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(Please don't mark as a duplicate)

If the universe is constantly expanding that means that there is a point the univese hasn't expanded past, with that what would be past that point? This isn't about what its expanding into, this is about whats happens if you pass the edge?

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  • $\begingroup$ Does this answer your question? What is at the edge of space? $\endgroup$ May 4 at 18:12
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    $\begingroup$ Does this answer your question? Did the Big Bang happen at a point? $\endgroup$ May 4 at 18:17
  • $\begingroup$ Suppose you are a 2D creature living on the surface of a toy balloon. Suppose the surface is your entire reality. You cannot perceive or measure anything else. You have no objective reason to think that anything else except that surface exists. And suppose the balloon is being slowly inflated. The distance between everything and everything else in your "universe" is slowly increasing. But what can you say about the "space" into which your universe is expanding? You can speculate, but with no hard evidence, your speculations would be nothing but fantasy. $\endgroup$ May 4 at 18:25
  • $\begingroup$ John Mather, a Nobel Laureate in Physics, has described the universe as "expanding into itself". At least in the non-capitalized version of "universe" (implying nothing outside it) that's favored in NASA's style manual, it's hard to see how such an expansion could not be described as "the universe subdividing itself", although the fact that gravitationally-bound objects (sized from galaxies downward) are relativistically seen as remaining centered at fixed positions would equally well suggest that the expanding space is released by the contraction of those objects, including any occupant. $\endgroup$
    – Edouard
    May 6 at 18:01
  • $\begingroup$ On my own time and space scale, I often feel like I'm not (overall) contracting, but the beauty of relativity is its scale invariance (which does not mean "scale that doesn't vary", but rather, that relativity applies at every conceivable scale of space and time, including scales whose application we can only hypothesize). $\endgroup$
    – Edouard
    May 6 at 18:32

2 Answers 2

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If the universe is constantly expanding that means that there is a point the univese [sic] hasn't expanded past...

Your premise is not necessarily correct.

with that what would be past that point?

The "that" of your "with that" seems to refer to your premise, which you have not supported.

This isn't about what its expanding into, this is about whats happens if you pass the edge?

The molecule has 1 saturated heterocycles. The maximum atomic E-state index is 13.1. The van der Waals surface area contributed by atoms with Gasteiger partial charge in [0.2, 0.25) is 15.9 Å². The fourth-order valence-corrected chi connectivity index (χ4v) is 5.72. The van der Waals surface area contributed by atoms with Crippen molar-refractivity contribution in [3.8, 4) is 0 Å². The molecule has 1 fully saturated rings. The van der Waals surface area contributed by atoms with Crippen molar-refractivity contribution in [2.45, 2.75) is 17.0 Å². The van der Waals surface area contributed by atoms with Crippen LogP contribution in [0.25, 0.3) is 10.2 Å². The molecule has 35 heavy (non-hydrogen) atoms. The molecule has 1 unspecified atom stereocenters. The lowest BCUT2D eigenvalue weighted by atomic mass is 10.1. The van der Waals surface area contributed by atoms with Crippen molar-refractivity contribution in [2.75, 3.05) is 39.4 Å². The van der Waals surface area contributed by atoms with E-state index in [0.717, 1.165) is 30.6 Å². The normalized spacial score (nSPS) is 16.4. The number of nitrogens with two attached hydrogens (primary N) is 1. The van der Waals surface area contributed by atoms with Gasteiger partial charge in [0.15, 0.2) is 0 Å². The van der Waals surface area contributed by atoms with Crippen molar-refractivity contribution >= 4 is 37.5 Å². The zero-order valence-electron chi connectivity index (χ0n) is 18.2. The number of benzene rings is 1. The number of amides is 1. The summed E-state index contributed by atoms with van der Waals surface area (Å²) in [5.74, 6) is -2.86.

You have not supported your supposition that there is an "edge" in the first place.

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I don't think there is any reason to believe that there is a limit to how "much" the Universe can expand...

I guess it can keep expanding for ever, so there is no "edge" that if the Universe expands beyond it, something will happen.

What would be, past that point before the Universe has managed to expand there yet?

I think that the most honest answer is, nobody knows.

But if our Universe is infinite in all directions, then it is, just an infinite Universe which is expanding... So the answer is... More of the same stuff more or less.

But all that is far beyond my understanding so I could be wrong.


  • Also I think you need to format your question better:

If the universe is constantly expanding - that could mean, that there is a point (after which) the univese hasn't expanded past yet. With that in mind my question is: What could there "be" past that point?

Which is a very broad question involving much speculation and probably bellongs in meta

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  • $\begingroup$ If its infinte it means it must still be expanding, if its not constantly expanding its not truly infinite, so with that there is a point that doesn't even, how we see it, exist yet because the universe hasn't expanded to that point yet so, if you could be at that point when the universe expands to it, what would be past it is my question? $\endgroup$
    – KayderBoyT
    May 4 at 18:27
  • $\begingroup$ You can have an infinite Universe that's infinite from the inside and finite from the outside. If you think of the example of the inflating balloon, there might be no reason to believe that there is anything else other than the balloon itself getting bigger... Or maybe - there IS something beyond the balloon... Like I said above, we are still very far from answering those questions with clear certainty. I don't think we know yet. $\endgroup$
    – Nuke
    May 4 at 18:42
  • $\begingroup$ PBS also just dropped a video about this very topic! $\endgroup$
    – Nuke
    May 4 at 21:01

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